A recent donation of a box of old diaries showed us that the town’s news traveled fast even in those days. On December 7, Martha Ball of Acton wrote in her diary that “Old Aaron Wood was murdered in his hut last night Horace Hosmer found him Miss Oliver came in to tell us”
The story was picked up by newspapers across the country, with different twists, (mis)interpretations, and some creative embellishments. Several papers reported that Aaron Wood was considered to be a wealthy old miser with money hidden in his home, while others reported that he was actually poor. Iowa’s Quad-City Times reported (incorrectly) that he had been shot by an unknown assassin. (Dec. 10, p. 3) Oregon’s State Rights Democrat placed the event in Acton, Pennsylvania, but mentioned that Aaron Woods was highly esteemed. (Dec. 27, p. 2). In Kansas, the Atchison Daily Patriot reported that he had lived for years in dirt and squalor. (Dec. 11, p1) The Springfield Republican (Dec. 9, p. 3 ) reported that Aaron Wood, a man of excellent qualities of heart, after having been “disappointed in a love affair, early in life” had lived in seclusion ever since, devoting himself to horticulture. A Memphis paper’s telegrapher or its reporter clearly missed some details; its Boston news section stated that “Aaron Wood, an actor, who, five years ago, lived alone in one part of the town, was found dead this morning in his dwelling. He probably had considerable money.” (Commercial Appeal, Dec. 8, p. 2) Researching the event nearly 150 years later, we were helped by finding so much written about an Acton story. However, we clearly have to be careful not to believe everything that we read.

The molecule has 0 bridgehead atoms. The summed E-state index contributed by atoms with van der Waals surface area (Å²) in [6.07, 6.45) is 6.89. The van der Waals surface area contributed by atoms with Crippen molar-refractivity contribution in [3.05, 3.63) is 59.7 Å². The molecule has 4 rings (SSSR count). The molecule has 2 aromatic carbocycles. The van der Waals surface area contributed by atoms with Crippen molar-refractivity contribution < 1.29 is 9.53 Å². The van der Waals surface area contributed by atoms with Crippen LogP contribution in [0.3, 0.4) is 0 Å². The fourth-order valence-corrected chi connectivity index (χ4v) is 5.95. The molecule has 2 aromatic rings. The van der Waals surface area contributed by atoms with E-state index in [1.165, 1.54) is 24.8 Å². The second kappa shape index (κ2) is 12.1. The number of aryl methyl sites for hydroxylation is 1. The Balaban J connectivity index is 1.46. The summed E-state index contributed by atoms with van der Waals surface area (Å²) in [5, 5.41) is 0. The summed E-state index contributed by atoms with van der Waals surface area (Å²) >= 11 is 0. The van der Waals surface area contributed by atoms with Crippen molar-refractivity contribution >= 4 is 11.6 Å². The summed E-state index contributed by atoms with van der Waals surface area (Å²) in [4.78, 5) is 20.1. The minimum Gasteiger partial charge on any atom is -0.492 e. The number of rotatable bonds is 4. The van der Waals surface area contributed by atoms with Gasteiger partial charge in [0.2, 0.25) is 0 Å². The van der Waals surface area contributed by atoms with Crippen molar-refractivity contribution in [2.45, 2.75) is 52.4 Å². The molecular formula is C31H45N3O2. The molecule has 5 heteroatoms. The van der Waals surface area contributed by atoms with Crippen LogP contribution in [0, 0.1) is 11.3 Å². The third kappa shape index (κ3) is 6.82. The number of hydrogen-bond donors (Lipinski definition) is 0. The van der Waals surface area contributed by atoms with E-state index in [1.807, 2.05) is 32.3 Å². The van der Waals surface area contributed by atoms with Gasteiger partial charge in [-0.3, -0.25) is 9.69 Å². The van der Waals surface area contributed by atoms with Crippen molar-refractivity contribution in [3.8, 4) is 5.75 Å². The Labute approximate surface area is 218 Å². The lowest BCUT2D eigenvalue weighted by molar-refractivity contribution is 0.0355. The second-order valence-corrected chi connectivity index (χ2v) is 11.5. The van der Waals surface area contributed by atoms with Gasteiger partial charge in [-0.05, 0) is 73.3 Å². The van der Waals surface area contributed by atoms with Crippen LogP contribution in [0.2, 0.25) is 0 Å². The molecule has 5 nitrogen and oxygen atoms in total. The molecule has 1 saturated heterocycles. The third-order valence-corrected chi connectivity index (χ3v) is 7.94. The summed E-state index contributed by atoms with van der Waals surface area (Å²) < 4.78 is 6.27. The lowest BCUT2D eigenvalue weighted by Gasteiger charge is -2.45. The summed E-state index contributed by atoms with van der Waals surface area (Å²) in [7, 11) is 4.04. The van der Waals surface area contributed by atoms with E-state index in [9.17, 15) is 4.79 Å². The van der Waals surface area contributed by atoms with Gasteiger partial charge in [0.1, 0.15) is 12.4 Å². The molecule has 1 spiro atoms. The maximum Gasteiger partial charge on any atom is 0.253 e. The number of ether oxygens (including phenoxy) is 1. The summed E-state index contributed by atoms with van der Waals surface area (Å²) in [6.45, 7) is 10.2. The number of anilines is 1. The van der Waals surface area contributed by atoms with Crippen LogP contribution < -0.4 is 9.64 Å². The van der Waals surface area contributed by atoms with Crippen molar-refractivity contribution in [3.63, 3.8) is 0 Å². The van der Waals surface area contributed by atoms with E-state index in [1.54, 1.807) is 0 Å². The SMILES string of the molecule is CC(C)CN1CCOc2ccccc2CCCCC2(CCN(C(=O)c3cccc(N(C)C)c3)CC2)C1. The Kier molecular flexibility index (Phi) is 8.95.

What Do We Know about Aaron Wood/Woods?
Aaron never married, and almost all of Aaron’s siblings predeceased him. Presumably, he lived in his father Moses’ house with Sally until her death, but there is no record of Sally after her appearance in Moses’ probate record. At some point, Aaron allowed his shop to be used by Ebenezer Wood (no relation) who ran a “round saw” there as part of a pencil manufacturing business. In 1843, Aaron sold off Moses’ house, barn and 40 acres of land. It seems likely that Sally had died by that point; the deed does not mention her ownership rights. Aaron kept land on the east side of Main Street, including the shop. Aaron grew cash crops such as hay, apples, vegetables, and strawberries. He cut wood from his forested land, both for sale and for his own use. For many years, he lived in what had once been the shop, a structure without clapboards or plaster that must have been quite uncomfortable in the winter. To survive, he would have had his own farm products to eat and whatever animals and fish he hunted or caught on his land. Cold Spring Brook ran right by his abode. An 1873 Fitchburg Sentinel article mentioned that “its famous trout are known far and wide.” (July 14, p. 1) In later years, Aaron did not have a working stove and regularly bought bread and sometimes meat from a neighbor. It was a spartan, quiet existence until about 1870 when his life changed radically.
The Framingham and Lowell Railroad was incorporated in 1870 to connect those two business centers via South Sudbury, Concord, Acton, Carlisle, Westford and Chelmsford. The railroad was built right through Aaron Woods’ land. He became “news” in the summer of 1871 when several papers reported variations of the story that “Aaron Woods who has lived a hermit life for seventy years in the eastern part of Acton, has never seen a train of cars. His cabin is on the line of the Lowell and Framingham Railroad, and he will soon see them if he don’t move.” (Boston Traveler, July 28, 1871, p. 2) The railroad began operation later that year. Aaron Woods’ compensation for the railroad’s “purchase” of a right of way was recorded on March 23, 1872.